• Chlorine gas is a toxic respiratory irritant that is considered a chemical threat agent because of the potential for release in industrial accidents or terrorist attacks. Chlorine inhalation damages the respiratory tract, including the airways and distal lung, and can result in acute lung injury. Some individuals exposed to chlorine experience a full recovery from acute injury, whereas others dev…
  • Acute and subacute chemical-induced lung injuries: HRCT findings. [Review]
    Eur J Radiol. 2014 Aug; 83(8):1461-9.Akira M, Suganuma N
  • Lung injury caused by chemicals includes bronchitis, bronchiolitis, chemical pneumonitis, pulmonary edema, acute respiratory distress syndrome, organizing pneumonia, hypersensitivity pneumonitis, acute eosinophilic pneumonia, and sarcoid-like granulomatous lung disease. Each chemical induces variable pathophysiology and the situation resembles to the drug induced lung disease. The HRCT features a…
  • Accidental inhalation injury of phosgene gas leading to acute respiratory distress syndrome. [Case Reports]
    Indian J Occup Environ Med. 2012 May; 16(2):88-9.Kumar A, Chaudhari S, … Shukla A
  • Irritant gas exposure may lead to significant respiratory distress as is seen in the present case of 25 year old male worker who suffered accidental phosgene inhalation. He remained asymptomatic for six hours but later landed up in Acute Respiratory Distress Syndrome in the hospital and required ventilatory support. No investigative feature is diagnostic of the nature of irritant gas. Similarly t…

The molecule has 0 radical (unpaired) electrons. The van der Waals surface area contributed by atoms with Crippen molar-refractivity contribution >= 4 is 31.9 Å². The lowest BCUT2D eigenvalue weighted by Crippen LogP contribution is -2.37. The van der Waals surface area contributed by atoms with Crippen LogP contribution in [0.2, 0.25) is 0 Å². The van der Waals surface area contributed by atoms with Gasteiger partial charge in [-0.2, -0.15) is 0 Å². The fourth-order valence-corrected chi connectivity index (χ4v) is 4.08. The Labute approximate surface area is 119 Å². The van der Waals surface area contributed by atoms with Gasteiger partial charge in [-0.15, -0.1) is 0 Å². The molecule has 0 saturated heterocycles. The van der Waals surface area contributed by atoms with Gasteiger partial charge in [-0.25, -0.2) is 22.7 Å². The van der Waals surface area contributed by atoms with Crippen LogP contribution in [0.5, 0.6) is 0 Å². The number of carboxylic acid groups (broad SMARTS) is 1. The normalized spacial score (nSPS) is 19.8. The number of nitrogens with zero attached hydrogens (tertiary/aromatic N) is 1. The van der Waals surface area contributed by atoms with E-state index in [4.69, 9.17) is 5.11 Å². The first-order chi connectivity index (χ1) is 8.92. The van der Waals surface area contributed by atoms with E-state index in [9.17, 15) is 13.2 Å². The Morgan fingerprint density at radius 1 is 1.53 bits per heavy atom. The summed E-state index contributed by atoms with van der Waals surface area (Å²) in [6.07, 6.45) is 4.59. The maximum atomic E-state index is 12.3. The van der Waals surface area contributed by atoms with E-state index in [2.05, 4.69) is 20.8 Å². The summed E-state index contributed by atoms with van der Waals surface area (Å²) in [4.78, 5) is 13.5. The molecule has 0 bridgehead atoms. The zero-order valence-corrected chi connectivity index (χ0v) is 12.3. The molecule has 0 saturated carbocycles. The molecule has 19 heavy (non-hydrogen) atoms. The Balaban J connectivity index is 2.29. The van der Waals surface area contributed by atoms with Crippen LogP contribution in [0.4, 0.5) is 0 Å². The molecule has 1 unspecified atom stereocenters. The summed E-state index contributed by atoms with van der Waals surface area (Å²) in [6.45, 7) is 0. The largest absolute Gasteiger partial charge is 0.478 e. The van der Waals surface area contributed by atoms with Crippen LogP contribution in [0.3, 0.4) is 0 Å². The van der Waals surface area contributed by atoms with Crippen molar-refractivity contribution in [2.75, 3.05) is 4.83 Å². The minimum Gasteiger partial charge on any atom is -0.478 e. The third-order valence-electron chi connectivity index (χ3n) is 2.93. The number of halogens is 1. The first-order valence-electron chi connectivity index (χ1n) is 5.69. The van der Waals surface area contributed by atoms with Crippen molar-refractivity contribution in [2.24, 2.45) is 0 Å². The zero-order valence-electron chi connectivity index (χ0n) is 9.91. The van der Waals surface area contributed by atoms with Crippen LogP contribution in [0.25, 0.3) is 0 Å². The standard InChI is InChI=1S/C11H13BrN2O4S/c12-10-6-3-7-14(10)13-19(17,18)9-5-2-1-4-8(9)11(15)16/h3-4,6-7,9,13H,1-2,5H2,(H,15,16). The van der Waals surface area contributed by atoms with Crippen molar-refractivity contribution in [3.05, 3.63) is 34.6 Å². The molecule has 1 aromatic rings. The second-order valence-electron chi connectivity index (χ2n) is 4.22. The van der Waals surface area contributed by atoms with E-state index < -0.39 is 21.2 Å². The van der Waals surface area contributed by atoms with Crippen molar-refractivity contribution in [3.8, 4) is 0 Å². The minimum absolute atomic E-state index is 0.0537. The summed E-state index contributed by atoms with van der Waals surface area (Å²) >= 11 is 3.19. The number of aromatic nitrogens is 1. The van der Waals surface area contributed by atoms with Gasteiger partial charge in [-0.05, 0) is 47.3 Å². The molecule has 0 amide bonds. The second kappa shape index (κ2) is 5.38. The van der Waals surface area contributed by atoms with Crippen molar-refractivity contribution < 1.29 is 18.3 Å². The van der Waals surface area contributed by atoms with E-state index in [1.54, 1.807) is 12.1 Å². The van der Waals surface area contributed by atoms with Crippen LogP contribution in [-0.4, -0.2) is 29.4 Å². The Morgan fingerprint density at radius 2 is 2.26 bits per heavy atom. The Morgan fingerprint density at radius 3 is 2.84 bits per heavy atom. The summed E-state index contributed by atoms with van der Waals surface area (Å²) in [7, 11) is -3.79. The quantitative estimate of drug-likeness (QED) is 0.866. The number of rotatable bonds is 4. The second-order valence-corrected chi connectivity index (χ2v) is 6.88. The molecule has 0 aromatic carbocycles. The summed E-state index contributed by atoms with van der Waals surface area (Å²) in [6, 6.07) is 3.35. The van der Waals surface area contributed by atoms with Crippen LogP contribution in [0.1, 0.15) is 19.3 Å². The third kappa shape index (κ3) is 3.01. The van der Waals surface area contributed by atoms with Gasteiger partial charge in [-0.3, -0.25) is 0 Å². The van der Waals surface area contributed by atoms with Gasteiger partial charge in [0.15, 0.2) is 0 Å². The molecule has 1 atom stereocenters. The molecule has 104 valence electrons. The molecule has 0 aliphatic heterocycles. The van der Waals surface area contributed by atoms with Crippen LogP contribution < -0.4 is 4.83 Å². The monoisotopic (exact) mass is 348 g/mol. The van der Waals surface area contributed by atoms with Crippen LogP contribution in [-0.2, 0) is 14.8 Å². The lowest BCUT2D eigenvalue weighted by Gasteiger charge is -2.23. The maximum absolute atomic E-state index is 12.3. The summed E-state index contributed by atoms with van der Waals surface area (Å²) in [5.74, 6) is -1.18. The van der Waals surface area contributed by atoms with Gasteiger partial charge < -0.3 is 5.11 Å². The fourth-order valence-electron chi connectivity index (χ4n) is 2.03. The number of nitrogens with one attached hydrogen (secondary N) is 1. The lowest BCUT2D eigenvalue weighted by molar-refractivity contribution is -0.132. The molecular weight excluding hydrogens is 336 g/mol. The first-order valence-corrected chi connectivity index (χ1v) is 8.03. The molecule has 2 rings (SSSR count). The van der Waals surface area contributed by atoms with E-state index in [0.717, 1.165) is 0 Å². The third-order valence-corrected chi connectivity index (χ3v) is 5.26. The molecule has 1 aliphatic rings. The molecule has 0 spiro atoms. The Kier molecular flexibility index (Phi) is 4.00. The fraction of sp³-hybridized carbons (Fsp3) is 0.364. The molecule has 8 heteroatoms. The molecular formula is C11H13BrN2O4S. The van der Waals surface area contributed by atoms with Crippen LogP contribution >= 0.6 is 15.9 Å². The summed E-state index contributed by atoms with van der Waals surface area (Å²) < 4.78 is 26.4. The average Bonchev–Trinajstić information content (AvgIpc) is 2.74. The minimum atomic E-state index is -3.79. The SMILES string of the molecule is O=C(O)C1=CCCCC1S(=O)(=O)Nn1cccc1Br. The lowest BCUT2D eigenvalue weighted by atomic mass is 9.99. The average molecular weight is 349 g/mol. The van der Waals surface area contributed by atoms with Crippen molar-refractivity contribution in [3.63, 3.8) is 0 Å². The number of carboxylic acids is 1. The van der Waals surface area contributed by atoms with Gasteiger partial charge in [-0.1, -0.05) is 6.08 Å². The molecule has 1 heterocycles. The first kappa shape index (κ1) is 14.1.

• Complications of chlorine inhalation in a pediatric chemical burn patient: a case report. [Case Reports]
    J Burn Care Res. 2012 Jul-Aug; 33(4):e216-21.Mangat HS, Stewart TL, … Tredget EE
  • The majority of burn injuries in the pediatric population occur at home, and a significant proportion are the result of exposure to household cleaning products. A common injury-causing agent is bleach, which has the potential to release chlorine gas, a potent respiratory irritant that leads to the added risk of inhalation injury. The survival of pediatric patients with chemical burns is extremely…
  • A rat model of smoke inhalation injury. [Journal Article]
    Inhal Toxicol. 2012 May; 24(6):356-64.Zhu F, Qiu X, … Xia Z
  • CONCLUSIONS: In conclusion, this rat smoke inhalation injury model induced by our novel self-made smoke generator could be used for acute and chronic lung injury experiments.
  • Toxic inhalational exposures. [Review]
    J Intensive Care Med. 2013 Nov-Dec; 28(6):323-33.Chen TM, Malli H, … Kuschner WG
  • Respirable toxicants are a spectrum of irritant and nonirritant gases, vapors, fumes, and airborne particles that can be entrained into the body through the respiratory tract, resulting in exposures that cause pulmonary injury and/or systemic disease. Sources of respirable toxicants include structural fires, industrial accidents, domestic mishaps, and intentional releases of injurious agents on t…
  • Inhaled nitric oxide aggravates phosgene model of acute lung injury. [Journal Article]
    Inhal Toxicol. 2011 Nov; 23(13):842-52.Li WL, Hai CX, Pauluhn J
  • The principal acute mode of action of inhaled phosgene gas is related to an increase alveolar fluid exudation under pathologic conditions. This paper considers some aspects in modeling phosgene-induced acute lung injury (ALI) in an acute rat bioassay and whether edema formation can be modulated by inhaled nitric oxide (iNO). Protein analysis in bronchoalveolar lavage (BAL) fluid is amongst the mo…
  • Glycopyrrolate in toxic exposure to ammonia gas. [Case Reports]
    J Emerg Trauma Shock. 2011 Jan; 4(1):140-1.Bhalla A, Mahi S, … Singh S